Additional reporting by Reuven Blau
The CEO of Exodus Transitional Community — a nonprofit facing investigations on several fronts — has suddenly resigned his position on the Board of Correction, the panel that regulates and oversees city jails.
Julio Medina notified the board he was stepping down just one year into his six-year term. He was originally appointed to the board by the City Council in Sept. 2021 and until now served as its acting chair.
Medina formally resigned in a letter sent Nov. 15 to Mayor Adams, Council and court officials, writing, “Serving the city in this capacity has been a truly humbling and rewarding experience, at times testing my faith in humanity but ultimately strengthening my commitment to helping incarcerated New Yorkers” as the head of Exodus.
Through a spokesperson, Medina declined to provide THE CITY with an explanation for his sudden and unexpected decision.
THE CITY has learned that his resignation from BOC comes as City Hall recently notified Exodus that it was turning over the hotel program to another provider and that Exodus’ role would terminate as of Jan. 1.
All of this is occurring as Exodus has come under scrutiny from multiple oversight entities, starting with a city Department of Investigation inquiry into its use of an unlicensed firm to provide security at hotels where, under a city contract, it placed released inmates during the pandemic.
After starting with an $835,000 agreement, the Mayor’s Office of Criminal Justice (MOCJ) expanded the deal to an ultimate $121 million. And THE CITY has learned that with MOCJ’s approval, Exodus began housing some of its own employees in the taxpayer-funded hotel rooms, including two who died there.
The city Department of Correction canceled a separate $5 million contract with the group last month after allegations surfaced about misconduct by several Exodus employees working inside Rikers, including smuggling drugs to inmates.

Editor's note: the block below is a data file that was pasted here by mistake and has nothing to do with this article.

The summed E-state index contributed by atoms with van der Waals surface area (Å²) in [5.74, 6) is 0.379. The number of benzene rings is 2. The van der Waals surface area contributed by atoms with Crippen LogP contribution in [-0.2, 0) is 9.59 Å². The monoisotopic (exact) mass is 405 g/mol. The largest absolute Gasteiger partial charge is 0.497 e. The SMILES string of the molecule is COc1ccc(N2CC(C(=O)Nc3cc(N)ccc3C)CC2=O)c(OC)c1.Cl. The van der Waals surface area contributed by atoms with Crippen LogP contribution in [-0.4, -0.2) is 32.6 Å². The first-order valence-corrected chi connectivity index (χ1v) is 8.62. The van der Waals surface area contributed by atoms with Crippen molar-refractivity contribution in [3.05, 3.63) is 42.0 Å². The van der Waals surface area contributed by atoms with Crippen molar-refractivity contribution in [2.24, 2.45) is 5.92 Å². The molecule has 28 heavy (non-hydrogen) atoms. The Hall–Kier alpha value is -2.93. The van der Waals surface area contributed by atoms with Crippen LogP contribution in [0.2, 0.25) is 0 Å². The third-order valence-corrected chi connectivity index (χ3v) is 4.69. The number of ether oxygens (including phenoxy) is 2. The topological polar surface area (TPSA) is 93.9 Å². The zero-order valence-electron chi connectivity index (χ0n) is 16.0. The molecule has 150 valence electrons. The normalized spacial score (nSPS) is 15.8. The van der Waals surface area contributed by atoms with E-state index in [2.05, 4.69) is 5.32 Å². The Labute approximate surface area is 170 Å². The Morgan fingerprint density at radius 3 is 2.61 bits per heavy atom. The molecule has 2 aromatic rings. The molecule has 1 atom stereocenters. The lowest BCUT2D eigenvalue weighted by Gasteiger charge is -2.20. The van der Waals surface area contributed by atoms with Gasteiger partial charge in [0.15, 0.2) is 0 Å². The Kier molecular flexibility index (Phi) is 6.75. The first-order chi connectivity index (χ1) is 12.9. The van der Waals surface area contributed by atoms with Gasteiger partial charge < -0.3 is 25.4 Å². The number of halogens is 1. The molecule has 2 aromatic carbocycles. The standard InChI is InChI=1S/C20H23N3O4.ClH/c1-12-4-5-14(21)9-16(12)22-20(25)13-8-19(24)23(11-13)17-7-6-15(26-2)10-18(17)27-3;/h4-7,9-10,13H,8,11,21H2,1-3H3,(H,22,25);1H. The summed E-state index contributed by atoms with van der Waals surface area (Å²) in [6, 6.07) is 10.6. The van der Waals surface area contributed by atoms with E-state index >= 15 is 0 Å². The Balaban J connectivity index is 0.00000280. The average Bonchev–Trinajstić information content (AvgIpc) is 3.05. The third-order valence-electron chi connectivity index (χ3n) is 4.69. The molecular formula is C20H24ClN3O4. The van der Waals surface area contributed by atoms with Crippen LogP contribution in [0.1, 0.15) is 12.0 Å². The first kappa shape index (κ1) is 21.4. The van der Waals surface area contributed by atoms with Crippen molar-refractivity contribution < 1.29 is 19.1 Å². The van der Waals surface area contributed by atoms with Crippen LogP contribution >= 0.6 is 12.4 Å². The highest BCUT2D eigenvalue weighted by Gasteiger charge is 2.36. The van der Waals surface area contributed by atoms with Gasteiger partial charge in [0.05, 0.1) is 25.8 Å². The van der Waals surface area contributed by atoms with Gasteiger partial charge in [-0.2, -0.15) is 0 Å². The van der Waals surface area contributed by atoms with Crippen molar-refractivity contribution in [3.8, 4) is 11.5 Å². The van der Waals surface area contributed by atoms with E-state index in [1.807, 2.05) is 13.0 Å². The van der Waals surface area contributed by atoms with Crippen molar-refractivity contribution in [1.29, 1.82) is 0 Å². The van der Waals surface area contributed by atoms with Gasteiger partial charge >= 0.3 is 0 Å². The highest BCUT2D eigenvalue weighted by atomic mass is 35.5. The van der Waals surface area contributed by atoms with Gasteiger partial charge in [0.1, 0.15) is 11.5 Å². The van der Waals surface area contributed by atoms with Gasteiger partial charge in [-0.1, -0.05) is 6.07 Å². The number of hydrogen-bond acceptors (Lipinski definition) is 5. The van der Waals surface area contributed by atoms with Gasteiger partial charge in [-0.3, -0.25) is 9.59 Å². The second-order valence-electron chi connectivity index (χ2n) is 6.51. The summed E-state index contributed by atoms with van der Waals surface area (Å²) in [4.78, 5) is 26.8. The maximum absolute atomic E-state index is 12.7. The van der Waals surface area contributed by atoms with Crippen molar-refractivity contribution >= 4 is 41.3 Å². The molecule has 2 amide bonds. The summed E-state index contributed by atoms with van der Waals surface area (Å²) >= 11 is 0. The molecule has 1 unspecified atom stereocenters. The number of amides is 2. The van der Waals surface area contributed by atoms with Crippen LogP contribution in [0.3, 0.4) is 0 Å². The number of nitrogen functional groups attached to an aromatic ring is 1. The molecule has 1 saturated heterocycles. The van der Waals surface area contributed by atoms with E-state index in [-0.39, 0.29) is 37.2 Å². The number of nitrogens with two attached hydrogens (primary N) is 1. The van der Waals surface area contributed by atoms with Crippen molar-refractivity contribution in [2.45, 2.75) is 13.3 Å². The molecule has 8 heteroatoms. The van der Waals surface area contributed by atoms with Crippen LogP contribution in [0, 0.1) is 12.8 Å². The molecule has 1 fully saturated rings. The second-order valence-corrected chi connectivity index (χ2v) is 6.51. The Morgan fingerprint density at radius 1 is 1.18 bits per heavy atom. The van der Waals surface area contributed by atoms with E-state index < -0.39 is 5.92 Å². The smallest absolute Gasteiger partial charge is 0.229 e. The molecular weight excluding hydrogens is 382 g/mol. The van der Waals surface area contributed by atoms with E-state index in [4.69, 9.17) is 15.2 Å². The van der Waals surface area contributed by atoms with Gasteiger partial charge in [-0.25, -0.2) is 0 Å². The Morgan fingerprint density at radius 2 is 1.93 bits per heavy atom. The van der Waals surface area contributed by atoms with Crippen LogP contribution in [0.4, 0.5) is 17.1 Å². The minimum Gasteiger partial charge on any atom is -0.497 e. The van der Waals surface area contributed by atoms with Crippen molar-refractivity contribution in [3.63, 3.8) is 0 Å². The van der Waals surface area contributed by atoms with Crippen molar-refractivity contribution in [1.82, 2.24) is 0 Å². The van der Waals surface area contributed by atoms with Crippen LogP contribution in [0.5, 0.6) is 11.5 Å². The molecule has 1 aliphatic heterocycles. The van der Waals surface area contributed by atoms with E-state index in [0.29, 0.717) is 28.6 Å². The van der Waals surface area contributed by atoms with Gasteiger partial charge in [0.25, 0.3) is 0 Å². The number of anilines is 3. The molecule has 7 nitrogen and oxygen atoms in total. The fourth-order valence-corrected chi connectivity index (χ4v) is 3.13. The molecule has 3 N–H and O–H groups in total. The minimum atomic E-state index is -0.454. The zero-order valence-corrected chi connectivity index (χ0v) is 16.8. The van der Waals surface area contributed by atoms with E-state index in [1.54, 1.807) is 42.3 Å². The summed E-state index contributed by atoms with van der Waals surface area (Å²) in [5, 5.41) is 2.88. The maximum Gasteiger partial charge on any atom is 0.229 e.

And THE CITY has learned that two more inquiries are underway.
The state is looking into allegations that an Exodus caseworker had been regularly putting in paperwork to bill Medicaid for dozens of sessions with clients that never occurred. The employee was fired and the Office of Addiction Services and Supports (OASAS) was notified “immediately,” according to Josh Vlasto, a spokesperson for Exodus. A spokesperson for OASAS declined to discuss the referral.
And in June, Exodus stopped paying Presidential Security, the company that took over for the unlicensed security firm exposed by THE CITY, leaving Presidential and dozens of its employees high and dry. Several of these workers told THE CITY they had been interviewed by the state Department of Labor about the stopped payments.
Asked about Exodus’ referral to the department, an agency spokesperson responded via email, “The New York State Department of Labor does not comment (confirm nor deny) on potential or pending investigations.”
The biggest change took place behind the scenes early this month when MOCJ notified Exodus that the hotel program would be turned over to another nonprofit, Housing Works, starting Jan. 1. Exodus had been negotiating over the last several months to continue running the program into next year.
In an internal email to Exodus staff in September, a leader wrote the group “has been engaging with multiple City agencies to explore options that would allow us to continue offering housing to justice impacted New Yorkers.” Those conversations “seem to be taking a positive tone.”
By Nov. 3, the optimism was gone. “We are heartbroken to share that we have officially learned that after 12/31/2022 the city will no longer partner with Exodus in our hotel program but will continue (in some capacity) with another provider.”
Jonah Allon, a spokesperson for Mayor Eric Adams confirmed the switch in an email to THE CITY. Allon said that the number of inmates in hotels run by Exodus had already dropped from 800 to 600, and the number of hotels dropped from six to four, but that going forward, Exodus is out.
“Starting in January of next year, Housing Works will operate the remaining emergency hotels,” he wrote. “Mayor Adams remains committed to ensuring that all New Yorkers, including those returning from incarceration, have the support and services they need, including more permanent sustainable housing. As we wind down the emergency hotels program and expand the transitional housing program, it is critical to ensure continuity for program participants, especially amid the ongoing disruptions caused by the pandemic.”